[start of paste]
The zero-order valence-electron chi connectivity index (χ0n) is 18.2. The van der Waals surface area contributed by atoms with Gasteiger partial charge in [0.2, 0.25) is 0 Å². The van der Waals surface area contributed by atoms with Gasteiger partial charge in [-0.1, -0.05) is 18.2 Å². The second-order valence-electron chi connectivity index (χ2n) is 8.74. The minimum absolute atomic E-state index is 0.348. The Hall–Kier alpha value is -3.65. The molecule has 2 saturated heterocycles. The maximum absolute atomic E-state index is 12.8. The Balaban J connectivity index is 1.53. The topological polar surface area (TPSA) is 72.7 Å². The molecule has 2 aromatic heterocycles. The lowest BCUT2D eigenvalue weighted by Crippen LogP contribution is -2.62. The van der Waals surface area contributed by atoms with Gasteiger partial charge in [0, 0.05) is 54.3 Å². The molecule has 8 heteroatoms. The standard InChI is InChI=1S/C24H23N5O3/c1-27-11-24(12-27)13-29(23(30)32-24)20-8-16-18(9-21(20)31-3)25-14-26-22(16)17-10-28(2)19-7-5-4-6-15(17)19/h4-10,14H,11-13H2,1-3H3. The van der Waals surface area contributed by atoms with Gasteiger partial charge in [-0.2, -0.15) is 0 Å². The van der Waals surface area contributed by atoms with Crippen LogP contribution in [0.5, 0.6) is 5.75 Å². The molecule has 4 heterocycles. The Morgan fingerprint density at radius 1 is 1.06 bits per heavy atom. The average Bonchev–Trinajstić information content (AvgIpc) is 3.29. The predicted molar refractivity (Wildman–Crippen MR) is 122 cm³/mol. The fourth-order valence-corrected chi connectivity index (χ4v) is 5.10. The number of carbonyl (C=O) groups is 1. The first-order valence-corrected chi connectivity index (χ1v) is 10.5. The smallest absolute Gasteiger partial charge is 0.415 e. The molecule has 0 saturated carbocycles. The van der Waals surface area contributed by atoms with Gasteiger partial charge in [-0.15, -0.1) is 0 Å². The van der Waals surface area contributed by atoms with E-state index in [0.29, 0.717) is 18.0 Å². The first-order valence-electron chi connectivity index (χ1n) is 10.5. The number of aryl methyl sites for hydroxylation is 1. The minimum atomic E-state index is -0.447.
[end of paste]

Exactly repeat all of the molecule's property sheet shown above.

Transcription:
The zero-order valence-electron chi connectivity index (χ0n) is 18.2. The van der Waals surface area contributed by atoms with Gasteiger partial charge in [0.2, 0.25) is 0 Å². The van der Waals surface area contributed by atoms with Gasteiger partial charge in [-0.1, -0.05) is 18.2 Å². The second-order valence-electron chi connectivity index (χ2n) is 8.74. The minimum absolute atomic E-state index is 0.348. The Hall–Kier alpha value is -3.65. The molecule has 2 saturated heterocycles. The maximum absolute atomic E-state index is 12.8. The Balaban J connectivity index is 1.53. The topological polar surface area (TPSA) is 72.7 Å². The molecule has 2 aromatic heterocycles. The lowest BCUT2D eigenvalue weighted by Crippen LogP contribution is -2.62. The van der Waals surface area contributed by atoms with Gasteiger partial charge in [0, 0.05) is 54.3 Å². The molecule has 8 heteroatoms. The standard InChI is InChI=1S/C24H23N5O3/c1-27-11-24(12-27)13-29(23(30)32-24)20-8-16-18(9-21(20)31-3)25-14-26-22(16)17-10-28(2)19-7-5-4-6-15(17)19/h4-10,14H,11-13H2,1-3H3. The van der Waals surface area contributed by atoms with Gasteiger partial charge in [-0.2, -0.15) is 0 Å². The van der Waals surface area contributed by atoms with Crippen LogP contribution in [0.5, 0.6) is 5.75 Å². The molecule has 4 heterocycles. The Morgan fingerprint density at radius 1 is 1.06 bits per heavy atom. The average Bonchev–Trinajstić information content (AvgIpc) is 3.29. The predicted molar refractivity (Wildman–Crippen MR) is 122 cm³/mol. The fourth-order valence-corrected chi connectivity index (χ4v) is 5.10. The number of carbonyl (C=O) groups is 1. The first-order valence-corrected chi connectivity index (χ1v) is 10.5. The smallest absolute Gasteiger partial charge is 0.415 e. The molecule has 0 saturated carbocycles. The van der Waals surface area contributed by atoms with Gasteiger partial charge in [-0.15, -0.1) is 0 Å². The van der Waals surface area contributed by atoms with E-state index in [0.29, 0.717) is 18.0 Å². The first-order valence-electron chi connectivity index (χ1n) is 10.5. The number of aryl methyl sites for hydroxylation is 1. The minimum atomic E-state index is -0.447.